Hispanic-American GOP Rep Has a Few Thoughts on Dems Pushing Open Borders

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Posted: Oct 18, 2021 12:00 PM
Hispanic-American GOP Rep Has a Few Thoughts on Dems Pushing Open Borders

Source: Tony Gonzales for Congress

On Monday, the Republican National Committee (RNC) released the eleventh installment of its “Real America” podcast hosted by Chairwoman Ronna McDaniel. Monday’s episode featured Rep. Tony Gonzales, a Republican, who assumed office representing Texas’ 23rd congressional district in January. In the episode, Gonzales and McDaniel discussed Biden's ongoing immigration crisis, his humiliating withdrawal from Afghanistan, and how Republicans can bring more Hispanic-Americans into the party.

Gonzales, a San Antonio native, grew up in a “total Democrat household,” which he says is “a big part of who I am.” After moving out at age 15, he began working as a door-to-door newspaper subscription salesman to get by. He did this for three years before joining the Navy, where he got his high school diploma while in the service.

“I always knew education was the way to go. I needed that in order to kind of get out, if you will,” Gonzales said in the interview. “I always knew I was going to serve in the military. I didn't realize it was going to be the Navy.”

In the Navy, Gonzales worked as a cryptologist, which he said is to “intercept bad guy communications.” 

“[A]ny way a person communicates, whether it's their cell phone, text message, email, a pigeon, in manual morse, whatever means of communication. My job was to intercept that, analyze it, and then for us to have actionable intelligence on it,” Gonzales explained. He spent five years in Afghanistan, 2001 to 2006, during his service. When he first arrived in Afghanistan, he described it as being “like I landed on the Moon. It was a completely different environment.”

Recently, Gonzales participated in an RNC video project on the war in Afghanistan that featured several lawmakers who served. This video came after the Biden administration’s disastrous withdrawal from Afghanistan.

“That'll never change. I mean, the anger, the animosity towards President Biden for the way he handled things. You can debate whether we should stay or leave all day long. That's not the issue. The issue is the manner in which they left,” Gonzales said. “We will never forget how this president withdrew from Afghanistan. Never.”

As I reported, Gonzales said in an interview in August that terrorists on the “watch list” have already been captured trying to enter the United States through the southern border. The withdrawal from Afghanistan, and the Biden administration’s ineptness at handling the border crisis, he warns could lead to terrorists seeping into the United States.

“[T]he thing that keeps me up at night the most is another 9/11 type of event,” Gonzales said in the podcast. He mentioned that 52 migrants associated with Al-Qaeda have been captured in Panama on their way to the United States.

As Townhall previously covered, Gonzales’ congressional district encompasses over 800 miles of the United States-Mexico border, amounting to roughly 40 percent of the entire border. In his Republican address earlier this year, Gonzales noted that 70 percent of his constituents are Hispanic-Americans who are hurting immensely because of the immigration crisis.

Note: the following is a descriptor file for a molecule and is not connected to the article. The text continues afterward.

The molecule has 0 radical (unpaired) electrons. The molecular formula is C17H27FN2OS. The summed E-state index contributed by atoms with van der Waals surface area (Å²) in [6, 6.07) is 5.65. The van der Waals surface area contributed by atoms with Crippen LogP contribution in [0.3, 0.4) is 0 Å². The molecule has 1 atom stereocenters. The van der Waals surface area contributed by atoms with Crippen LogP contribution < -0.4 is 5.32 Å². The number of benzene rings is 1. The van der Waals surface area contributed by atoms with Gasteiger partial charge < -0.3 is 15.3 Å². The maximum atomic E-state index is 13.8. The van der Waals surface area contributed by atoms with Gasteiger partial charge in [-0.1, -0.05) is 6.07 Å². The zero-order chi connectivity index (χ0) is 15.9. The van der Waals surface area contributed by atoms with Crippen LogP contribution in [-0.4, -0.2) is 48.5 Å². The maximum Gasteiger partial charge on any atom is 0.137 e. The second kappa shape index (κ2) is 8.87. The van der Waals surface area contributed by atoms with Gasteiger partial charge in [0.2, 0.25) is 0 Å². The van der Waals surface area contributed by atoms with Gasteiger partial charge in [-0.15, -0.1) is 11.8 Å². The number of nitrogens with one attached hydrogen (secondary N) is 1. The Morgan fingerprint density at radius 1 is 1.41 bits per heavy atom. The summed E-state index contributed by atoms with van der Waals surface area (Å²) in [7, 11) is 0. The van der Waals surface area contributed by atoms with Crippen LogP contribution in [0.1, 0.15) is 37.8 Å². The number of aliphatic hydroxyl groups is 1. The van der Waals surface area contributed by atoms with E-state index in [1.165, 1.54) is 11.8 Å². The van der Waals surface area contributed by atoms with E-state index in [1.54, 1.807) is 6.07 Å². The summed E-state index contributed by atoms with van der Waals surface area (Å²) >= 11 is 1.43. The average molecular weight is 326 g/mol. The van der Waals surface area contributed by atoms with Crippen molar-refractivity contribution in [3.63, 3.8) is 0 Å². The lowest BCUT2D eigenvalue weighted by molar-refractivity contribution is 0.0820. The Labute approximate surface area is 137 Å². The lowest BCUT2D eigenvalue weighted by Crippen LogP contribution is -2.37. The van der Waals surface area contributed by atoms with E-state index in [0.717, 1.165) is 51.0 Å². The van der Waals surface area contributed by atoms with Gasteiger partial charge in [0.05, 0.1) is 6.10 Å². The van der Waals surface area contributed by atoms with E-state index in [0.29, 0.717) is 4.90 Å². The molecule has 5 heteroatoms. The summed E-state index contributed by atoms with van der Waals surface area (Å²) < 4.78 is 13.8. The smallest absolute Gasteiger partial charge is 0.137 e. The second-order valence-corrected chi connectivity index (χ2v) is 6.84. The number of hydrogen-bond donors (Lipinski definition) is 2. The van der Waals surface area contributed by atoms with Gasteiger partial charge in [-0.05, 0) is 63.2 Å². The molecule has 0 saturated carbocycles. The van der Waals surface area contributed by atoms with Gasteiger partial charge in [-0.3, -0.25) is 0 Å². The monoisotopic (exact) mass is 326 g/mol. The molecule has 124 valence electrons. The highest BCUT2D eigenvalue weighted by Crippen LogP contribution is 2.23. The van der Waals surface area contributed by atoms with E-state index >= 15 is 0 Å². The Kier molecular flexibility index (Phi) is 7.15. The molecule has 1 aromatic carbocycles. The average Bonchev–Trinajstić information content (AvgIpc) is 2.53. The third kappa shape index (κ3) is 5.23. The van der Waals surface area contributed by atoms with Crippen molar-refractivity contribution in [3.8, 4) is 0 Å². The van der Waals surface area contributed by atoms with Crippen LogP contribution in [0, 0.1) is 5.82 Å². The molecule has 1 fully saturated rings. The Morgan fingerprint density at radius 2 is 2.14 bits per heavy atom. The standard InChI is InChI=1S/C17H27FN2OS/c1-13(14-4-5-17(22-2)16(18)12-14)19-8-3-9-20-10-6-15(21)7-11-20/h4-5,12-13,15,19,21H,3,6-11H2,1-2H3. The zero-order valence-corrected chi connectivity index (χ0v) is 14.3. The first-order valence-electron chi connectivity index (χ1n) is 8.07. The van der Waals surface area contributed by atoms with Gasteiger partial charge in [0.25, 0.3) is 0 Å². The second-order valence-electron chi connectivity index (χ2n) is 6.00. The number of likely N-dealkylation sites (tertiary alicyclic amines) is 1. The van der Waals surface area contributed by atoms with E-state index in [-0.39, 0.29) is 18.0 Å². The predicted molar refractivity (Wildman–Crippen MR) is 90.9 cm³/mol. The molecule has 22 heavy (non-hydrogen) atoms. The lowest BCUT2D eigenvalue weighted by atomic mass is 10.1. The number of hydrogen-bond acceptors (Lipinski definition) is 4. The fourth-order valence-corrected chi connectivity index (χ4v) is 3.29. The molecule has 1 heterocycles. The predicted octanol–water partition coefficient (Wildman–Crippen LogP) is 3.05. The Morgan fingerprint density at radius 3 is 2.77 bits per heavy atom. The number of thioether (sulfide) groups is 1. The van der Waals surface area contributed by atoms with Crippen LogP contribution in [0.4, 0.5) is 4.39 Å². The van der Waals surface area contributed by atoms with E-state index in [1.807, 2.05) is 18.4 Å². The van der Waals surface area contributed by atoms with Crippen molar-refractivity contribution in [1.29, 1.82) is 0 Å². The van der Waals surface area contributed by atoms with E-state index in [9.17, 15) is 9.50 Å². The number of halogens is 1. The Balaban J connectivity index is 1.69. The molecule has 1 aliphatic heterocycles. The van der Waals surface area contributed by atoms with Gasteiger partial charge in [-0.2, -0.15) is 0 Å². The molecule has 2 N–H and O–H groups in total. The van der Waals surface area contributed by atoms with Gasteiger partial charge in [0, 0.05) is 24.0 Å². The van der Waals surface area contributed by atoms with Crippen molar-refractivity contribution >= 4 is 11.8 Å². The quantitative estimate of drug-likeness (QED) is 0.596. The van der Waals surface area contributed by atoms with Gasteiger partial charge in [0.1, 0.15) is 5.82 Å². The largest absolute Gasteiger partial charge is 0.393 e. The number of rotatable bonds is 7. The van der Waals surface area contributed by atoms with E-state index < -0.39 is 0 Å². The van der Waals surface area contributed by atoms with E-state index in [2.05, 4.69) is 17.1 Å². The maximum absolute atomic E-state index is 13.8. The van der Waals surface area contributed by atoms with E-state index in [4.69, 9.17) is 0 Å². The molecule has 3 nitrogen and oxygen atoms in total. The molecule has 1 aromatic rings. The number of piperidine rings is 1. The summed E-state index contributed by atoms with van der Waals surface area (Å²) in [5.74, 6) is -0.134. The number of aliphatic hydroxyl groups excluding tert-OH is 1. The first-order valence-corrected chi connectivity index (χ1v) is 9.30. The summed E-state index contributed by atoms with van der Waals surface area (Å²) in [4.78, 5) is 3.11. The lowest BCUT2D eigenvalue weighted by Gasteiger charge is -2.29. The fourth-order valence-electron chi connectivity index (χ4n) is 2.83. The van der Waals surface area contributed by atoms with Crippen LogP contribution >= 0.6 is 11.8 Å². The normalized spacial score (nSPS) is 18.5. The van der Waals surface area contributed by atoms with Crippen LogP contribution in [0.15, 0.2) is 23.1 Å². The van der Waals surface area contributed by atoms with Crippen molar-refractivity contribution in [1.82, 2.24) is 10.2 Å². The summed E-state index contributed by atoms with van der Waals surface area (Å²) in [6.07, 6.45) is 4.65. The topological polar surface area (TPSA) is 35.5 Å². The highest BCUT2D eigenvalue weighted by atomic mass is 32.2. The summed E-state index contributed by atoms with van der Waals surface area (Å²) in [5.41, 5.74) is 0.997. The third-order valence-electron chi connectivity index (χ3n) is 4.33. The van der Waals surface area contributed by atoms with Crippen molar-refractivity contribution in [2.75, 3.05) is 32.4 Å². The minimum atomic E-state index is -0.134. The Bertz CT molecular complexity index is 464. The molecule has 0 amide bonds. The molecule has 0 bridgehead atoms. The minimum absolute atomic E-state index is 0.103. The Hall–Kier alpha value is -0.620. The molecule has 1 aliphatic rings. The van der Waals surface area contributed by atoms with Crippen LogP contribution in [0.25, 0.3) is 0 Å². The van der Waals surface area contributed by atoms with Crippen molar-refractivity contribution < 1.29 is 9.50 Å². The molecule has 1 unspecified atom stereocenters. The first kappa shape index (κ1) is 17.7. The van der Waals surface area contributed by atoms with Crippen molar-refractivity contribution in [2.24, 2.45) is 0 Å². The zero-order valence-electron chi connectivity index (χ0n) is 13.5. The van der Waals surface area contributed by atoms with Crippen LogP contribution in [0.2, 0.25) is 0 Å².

“[T]hey feel powerless and they feel frustrated,” Gonzales said. “[Y]ou can't stop fighting. We can never stop fighting because if that happens, we will only see these policies get even worse.”

Currently, McDaniel notes, the Republican Party is seeing more Americans of Hispanic descent, especially Mexican, Colombian, Cuban, and Venezuelan, joining the party. Gonzales’ congressional seat has gone back and forth over the years between Democrats and Republicans, but Gonzales said his messaging during his campaign was geared towards both English and Spanish speaking people. 

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“I was talking to these demographics that have basically been left out,” Gonzales said. He won his race against his Democratic challenger.

“If we're going to grow and thrive and be successful, we [the Republican Party] don't have to change our policies. I just think we need to have different messengers that can relay those to these different people,” Gonzales continued. “[J]ust be consistent with your message and how you deliver it. We don't have to be angry. We don't have to be, you know, we have to be this harsh rhetoric. We just have to show up, deliver it. And guess what? We're going to win with the policies.”

Wrapping up, Gonzales said there’s ways Republicans can serve and feel more empowered ahead of the 2022 midterm elections, where hopefully, they will take back the House and the Senate.

“[T]here's a lot of ways to serve,” Gonzales said at the end of the interview. “[G]et involved in any form or fashion at all levels. Yes, the presidency is important. Yes, Congress is important. But so is your school board. So is your neighborhood association. Just get involved. You’d be amazed on how much less powerless you'll feel as you're starting to get involved in there. That's how we save this country. But it's not just the people in Congress, it's all of us.”

Watch the full podcast below.


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